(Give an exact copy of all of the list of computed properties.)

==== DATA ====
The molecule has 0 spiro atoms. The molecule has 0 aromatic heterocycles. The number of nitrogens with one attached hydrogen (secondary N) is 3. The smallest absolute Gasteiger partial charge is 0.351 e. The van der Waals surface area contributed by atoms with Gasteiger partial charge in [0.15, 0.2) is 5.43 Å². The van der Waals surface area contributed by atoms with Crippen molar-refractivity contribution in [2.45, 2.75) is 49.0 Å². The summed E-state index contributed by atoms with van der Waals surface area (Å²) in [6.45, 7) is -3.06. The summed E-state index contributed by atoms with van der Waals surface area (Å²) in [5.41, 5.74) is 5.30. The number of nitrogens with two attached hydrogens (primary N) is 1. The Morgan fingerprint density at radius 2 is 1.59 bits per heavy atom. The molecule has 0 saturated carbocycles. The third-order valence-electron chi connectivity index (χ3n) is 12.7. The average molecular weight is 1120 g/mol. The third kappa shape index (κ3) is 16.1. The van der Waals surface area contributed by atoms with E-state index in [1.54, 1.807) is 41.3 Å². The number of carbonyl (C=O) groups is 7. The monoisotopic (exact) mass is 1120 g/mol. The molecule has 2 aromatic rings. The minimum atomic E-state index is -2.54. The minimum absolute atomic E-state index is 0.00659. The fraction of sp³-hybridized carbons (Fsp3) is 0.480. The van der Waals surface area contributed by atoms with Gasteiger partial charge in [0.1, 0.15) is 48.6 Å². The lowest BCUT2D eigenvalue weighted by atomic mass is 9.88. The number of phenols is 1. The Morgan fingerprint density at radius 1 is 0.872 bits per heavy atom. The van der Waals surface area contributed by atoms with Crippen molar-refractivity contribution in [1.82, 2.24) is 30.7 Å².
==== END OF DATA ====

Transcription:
The molecule has 0 spiro atoms. The molecule has 0 aromatic heterocycles. The number of nitrogens with one attached hydrogen (secondary N) is 3. The smallest absolute Gasteiger partial charge is 0.351 e. The van der Waals surface area contributed by atoms with Gasteiger partial charge in [0.15, 0.2) is 5.43 Å². The van der Waals surface area contributed by atoms with Crippen molar-refractivity contribution in [2.45, 2.75) is 49.0 Å². The summed E-state index contributed by atoms with van der Waals surface area (Å²) in [6.45, 7) is -3.06. The summed E-state index contributed by atoms with van der Waals surface area (Å²) in [5.41, 5.74) is 5.30. The number of nitrogens with two attached hydrogens (primary N) is 1. The Morgan fingerprint density at radius 2 is 1.59 bits per heavy atom. The molecule has 0 saturated carbocycles. The third-order valence-electron chi connectivity index (χ3n) is 12.7. The average molecular weight is 1120 g/mol. The third kappa shape index (κ3) is 16.1. The van der Waals surface area contributed by atoms with E-state index in [1.54, 1.807) is 41.3 Å². The number of carbonyl (C=O) groups is 7. The monoisotopic (exact) mass is 1120 g/mol. The molecule has 2 aromatic rings. The minimum atomic E-state index is -2.54. The minimum absolute atomic E-state index is 0.00659. The fraction of sp³-hybridized carbons (Fsp3) is 0.480. The van der Waals surface area contributed by atoms with Gasteiger partial charge in [0.1, 0.15) is 48.6 Å². The lowest BCUT2D eigenvalue weighted by atomic mass is 9.88. The number of phenols is 1. The Morgan fingerprint density at radius 1 is 0.872 bits per heavy atom. The van der Waals surface area contributed by atoms with Crippen molar-refractivity contribution in [1.82, 2.24) is 30.7 Å².